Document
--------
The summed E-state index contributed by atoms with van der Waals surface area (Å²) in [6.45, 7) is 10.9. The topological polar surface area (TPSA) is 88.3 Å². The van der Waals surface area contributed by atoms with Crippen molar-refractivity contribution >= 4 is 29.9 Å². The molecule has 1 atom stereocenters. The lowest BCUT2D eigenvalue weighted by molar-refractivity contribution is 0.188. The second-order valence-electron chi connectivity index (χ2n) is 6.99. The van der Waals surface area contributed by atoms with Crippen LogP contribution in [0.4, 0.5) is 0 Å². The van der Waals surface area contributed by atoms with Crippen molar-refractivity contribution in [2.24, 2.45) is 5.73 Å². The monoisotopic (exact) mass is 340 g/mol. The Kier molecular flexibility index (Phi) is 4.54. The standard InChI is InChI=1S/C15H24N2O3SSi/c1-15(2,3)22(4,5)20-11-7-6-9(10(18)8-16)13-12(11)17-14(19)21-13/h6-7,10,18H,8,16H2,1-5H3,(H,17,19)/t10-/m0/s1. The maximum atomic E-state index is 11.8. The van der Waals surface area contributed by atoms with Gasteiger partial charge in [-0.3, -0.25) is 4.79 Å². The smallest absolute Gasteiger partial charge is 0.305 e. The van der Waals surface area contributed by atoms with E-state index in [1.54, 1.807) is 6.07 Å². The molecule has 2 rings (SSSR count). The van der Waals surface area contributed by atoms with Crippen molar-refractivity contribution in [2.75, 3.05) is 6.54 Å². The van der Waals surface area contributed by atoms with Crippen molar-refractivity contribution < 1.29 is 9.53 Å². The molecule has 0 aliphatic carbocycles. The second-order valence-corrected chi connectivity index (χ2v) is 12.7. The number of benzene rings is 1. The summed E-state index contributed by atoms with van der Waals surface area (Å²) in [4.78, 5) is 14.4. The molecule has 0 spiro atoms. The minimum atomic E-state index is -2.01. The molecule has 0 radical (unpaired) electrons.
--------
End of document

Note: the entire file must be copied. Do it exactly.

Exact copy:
The summed E-state index contributed by atoms with van der Waals surface area (Å²) in [6.45, 7) is 10.9. The topological polar surface area (TPSA) is 88.3 Å². The van der Waals surface area contributed by atoms with Crippen molar-refractivity contribution >= 4 is 29.9 Å². The molecule has 1 atom stereocenters. The lowest BCUT2D eigenvalue weighted by molar-refractivity contribution is 0.188. The second-order valence-electron chi connectivity index (χ2n) is 6.99. The van der Waals surface area contributed by atoms with Crippen LogP contribution in [0.4, 0.5) is 0 Å². The van der Waals surface area contributed by atoms with Crippen molar-refractivity contribution in [2.24, 2.45) is 5.73 Å². The monoisotopic (exact) mass is 340 g/mol. The Kier molecular flexibility index (Phi) is 4.54. The standard InChI is InChI=1S/C15H24N2O3SSi/c1-15(2,3)22(4,5)20-11-7-6-9(10(18)8-16)13-12(11)17-14(19)21-13/h6-7,10,18H,8,16H2,1-5H3,(H,17,19)/t10-/m0/s1. The maximum atomic E-state index is 11.8. The van der Waals surface area contributed by atoms with Gasteiger partial charge in [-0.3, -0.25) is 4.79 Å². The smallest absolute Gasteiger partial charge is 0.305 e. The van der Waals surface area contributed by atoms with E-state index in [1.54, 1.807) is 6.07 Å². The molecule has 2 rings (SSSR count). The van der Waals surface area contributed by atoms with Crippen molar-refractivity contribution in [2.75, 3.05) is 6.54 Å². The van der Waals surface area contributed by atoms with Crippen molar-refractivity contribution < 1.29 is 9.53 Å². The molecule has 0 aliphatic carbocycles. The second-order valence-corrected chi connectivity index (χ2v) is 12.7. The number of benzene rings is 1. The summed E-state index contributed by atoms with van der Waals surface area (Å²) in [4.78, 5) is 14.4. The molecule has 0 spiro atoms. The minimum atomic E-state index is -2.01. The molecule has 0 radical (unpaired) electrons.